24 July 2006
Australians encouraged to procreate by government
Australian Treasurer Peter Costello has made a new plea to women to start procreating, saying Australia's economy and defence system depend upon it, reports Fox News Australia.
He also urged fathers to take a bigger role in looking after their children, saying they had a vital part in helping their female partners return to work after giving birth.
The natural fertility rate - or effectively the number of children a woman has during their lifetime - has increased in the past year to 1.8 after falling from 3.55 to 1.73 since the 1960s.
Australia was one of the few developed countries in the world to actually record an increase in the fertility rate. Other nations, particularly Japan and Russia, are facing huge falls in natural population in coming decades.
Mr Costello said there was both a social and economic imperative for Australia to build its natural population.
He said depending on immigration to boost Australia's population threatened the composition of the population.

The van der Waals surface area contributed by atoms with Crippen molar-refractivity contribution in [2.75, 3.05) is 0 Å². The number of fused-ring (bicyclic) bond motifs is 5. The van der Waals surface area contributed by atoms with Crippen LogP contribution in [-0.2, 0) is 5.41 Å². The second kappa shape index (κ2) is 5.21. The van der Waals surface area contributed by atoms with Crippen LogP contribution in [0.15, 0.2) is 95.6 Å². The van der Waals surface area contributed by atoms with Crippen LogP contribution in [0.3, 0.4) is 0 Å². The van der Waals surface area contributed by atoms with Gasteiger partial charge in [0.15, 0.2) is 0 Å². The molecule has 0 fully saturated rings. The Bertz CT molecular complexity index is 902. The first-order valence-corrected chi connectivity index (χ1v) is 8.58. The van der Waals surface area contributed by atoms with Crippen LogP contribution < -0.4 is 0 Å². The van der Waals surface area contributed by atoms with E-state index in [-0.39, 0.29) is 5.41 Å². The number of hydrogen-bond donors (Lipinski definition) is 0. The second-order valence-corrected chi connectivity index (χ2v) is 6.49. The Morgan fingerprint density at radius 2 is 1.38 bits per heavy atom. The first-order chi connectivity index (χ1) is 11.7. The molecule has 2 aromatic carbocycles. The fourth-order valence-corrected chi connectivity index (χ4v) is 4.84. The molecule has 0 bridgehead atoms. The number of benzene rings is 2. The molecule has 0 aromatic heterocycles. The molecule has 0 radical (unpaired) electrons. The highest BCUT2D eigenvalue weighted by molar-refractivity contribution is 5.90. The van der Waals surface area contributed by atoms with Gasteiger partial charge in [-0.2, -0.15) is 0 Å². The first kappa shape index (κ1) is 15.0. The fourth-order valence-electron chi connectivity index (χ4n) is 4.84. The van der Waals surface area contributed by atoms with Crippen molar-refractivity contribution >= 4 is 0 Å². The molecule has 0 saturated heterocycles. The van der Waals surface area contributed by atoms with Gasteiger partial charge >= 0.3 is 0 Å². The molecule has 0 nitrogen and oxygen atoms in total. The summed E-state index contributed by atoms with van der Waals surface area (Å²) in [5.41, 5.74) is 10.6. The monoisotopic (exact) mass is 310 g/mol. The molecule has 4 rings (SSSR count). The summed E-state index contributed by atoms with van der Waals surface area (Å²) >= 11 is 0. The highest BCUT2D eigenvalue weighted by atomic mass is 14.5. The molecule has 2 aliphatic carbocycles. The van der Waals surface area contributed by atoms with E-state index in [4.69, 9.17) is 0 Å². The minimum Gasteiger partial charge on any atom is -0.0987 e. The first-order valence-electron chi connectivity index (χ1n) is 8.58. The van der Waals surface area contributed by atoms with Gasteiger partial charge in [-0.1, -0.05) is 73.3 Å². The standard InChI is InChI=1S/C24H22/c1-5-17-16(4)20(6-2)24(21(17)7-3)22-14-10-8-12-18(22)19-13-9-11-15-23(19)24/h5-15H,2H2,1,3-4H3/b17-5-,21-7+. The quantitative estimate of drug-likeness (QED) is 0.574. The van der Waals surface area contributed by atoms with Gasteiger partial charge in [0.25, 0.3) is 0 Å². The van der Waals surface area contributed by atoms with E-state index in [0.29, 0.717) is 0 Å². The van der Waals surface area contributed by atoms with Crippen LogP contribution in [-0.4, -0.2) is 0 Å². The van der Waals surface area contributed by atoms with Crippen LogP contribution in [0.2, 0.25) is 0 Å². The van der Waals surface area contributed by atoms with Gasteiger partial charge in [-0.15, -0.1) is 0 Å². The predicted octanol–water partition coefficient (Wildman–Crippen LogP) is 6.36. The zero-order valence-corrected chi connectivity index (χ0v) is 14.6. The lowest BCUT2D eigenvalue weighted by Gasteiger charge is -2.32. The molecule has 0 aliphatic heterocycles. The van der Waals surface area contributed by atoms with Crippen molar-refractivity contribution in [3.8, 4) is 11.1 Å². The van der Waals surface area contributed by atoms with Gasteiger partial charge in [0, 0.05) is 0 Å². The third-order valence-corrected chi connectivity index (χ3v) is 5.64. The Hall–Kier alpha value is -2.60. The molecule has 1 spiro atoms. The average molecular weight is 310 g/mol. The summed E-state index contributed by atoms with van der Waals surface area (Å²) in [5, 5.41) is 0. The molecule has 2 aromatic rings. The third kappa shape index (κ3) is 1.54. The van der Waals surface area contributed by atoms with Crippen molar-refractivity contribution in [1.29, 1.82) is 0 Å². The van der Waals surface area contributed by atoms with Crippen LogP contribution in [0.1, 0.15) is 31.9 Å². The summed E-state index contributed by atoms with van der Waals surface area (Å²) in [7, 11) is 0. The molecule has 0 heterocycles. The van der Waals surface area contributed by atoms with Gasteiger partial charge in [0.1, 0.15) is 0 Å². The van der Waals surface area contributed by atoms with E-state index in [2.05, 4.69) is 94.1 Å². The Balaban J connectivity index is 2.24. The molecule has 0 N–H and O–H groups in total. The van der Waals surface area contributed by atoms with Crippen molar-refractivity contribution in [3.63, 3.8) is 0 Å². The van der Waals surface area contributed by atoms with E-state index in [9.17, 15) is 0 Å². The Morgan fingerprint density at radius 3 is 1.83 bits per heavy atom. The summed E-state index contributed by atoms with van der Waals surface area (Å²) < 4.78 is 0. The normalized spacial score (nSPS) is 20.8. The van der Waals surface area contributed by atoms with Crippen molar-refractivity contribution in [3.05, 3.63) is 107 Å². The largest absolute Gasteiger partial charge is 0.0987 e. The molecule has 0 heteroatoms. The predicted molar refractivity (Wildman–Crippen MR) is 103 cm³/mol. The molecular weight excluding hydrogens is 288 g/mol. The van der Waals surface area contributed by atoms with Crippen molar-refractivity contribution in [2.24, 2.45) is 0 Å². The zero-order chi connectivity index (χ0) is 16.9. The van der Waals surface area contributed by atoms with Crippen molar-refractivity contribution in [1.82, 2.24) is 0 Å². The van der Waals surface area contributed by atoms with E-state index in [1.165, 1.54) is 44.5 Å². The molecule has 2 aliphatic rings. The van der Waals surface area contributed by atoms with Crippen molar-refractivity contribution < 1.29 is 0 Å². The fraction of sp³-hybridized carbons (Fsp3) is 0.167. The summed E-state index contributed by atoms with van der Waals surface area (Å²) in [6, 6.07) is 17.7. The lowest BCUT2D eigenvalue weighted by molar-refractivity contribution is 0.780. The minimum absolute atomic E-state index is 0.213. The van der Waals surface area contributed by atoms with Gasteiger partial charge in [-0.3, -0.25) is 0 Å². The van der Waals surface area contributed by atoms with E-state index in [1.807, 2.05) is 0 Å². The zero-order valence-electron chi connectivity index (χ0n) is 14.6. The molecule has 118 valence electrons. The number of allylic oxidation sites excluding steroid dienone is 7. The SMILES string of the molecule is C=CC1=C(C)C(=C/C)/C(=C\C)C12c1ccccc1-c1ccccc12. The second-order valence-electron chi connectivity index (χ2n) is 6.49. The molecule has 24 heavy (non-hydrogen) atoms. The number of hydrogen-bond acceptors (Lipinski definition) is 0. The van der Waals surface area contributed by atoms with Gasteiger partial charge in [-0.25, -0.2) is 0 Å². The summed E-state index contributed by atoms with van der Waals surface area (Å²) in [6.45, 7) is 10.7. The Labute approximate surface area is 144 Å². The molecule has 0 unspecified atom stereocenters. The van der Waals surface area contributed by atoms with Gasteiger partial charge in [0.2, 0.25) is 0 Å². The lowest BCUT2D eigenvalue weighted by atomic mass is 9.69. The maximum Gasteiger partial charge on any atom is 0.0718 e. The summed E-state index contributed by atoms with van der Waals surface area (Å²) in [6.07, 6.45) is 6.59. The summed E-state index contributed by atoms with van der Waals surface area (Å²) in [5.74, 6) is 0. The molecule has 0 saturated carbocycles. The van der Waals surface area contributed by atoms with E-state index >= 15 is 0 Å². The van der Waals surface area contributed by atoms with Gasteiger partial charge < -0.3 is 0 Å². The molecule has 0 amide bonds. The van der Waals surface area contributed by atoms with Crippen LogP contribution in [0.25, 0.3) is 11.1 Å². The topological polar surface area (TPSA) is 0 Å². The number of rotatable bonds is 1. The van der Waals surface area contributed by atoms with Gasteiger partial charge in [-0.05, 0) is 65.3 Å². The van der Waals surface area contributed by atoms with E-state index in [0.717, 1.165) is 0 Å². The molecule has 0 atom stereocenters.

And without a surge in the number of people in the country, the nation's economy and its infrastructure were at risk.
"It is expensive to maintain a highly equipped high tech defence force on a small population base. Larger states find it easier," he said.
"It is hard to maintain living standards in a country where population is declining.
"It is hard to maintain an older population in a country where there is a shrinking base of people of working age."
Borrowing from former Labor immigration Arthur Calwell's call to populate or perish, Mr Costello said it was time to adopt a new call to population arms.
"Perhaps our future attitude should be procreate and cherish," he said.
Mr Costello said although the drop in the fertility rate had stopped, for now, getting it back to replacement level - 2.1 - was a very tall order.
"Let's just see if we can stabilise the decline and turn it back up. It would be a great thing for our country," he said.
Mr Costello said flexibility in the workforce, especially enabling people to work from home, was one way of encouraging women to have more children.
But another key issue was the role of fathers.
He said even though more fathers were taking a greater role in child-rearing, there was still scope for improvement.
"I think fathers are probably doing better, but I think the mothers of Australia will tell you there's room for improvement," he said.
"Dads can take more responsibility in relation to children and minding them. And I do speak from personal experience."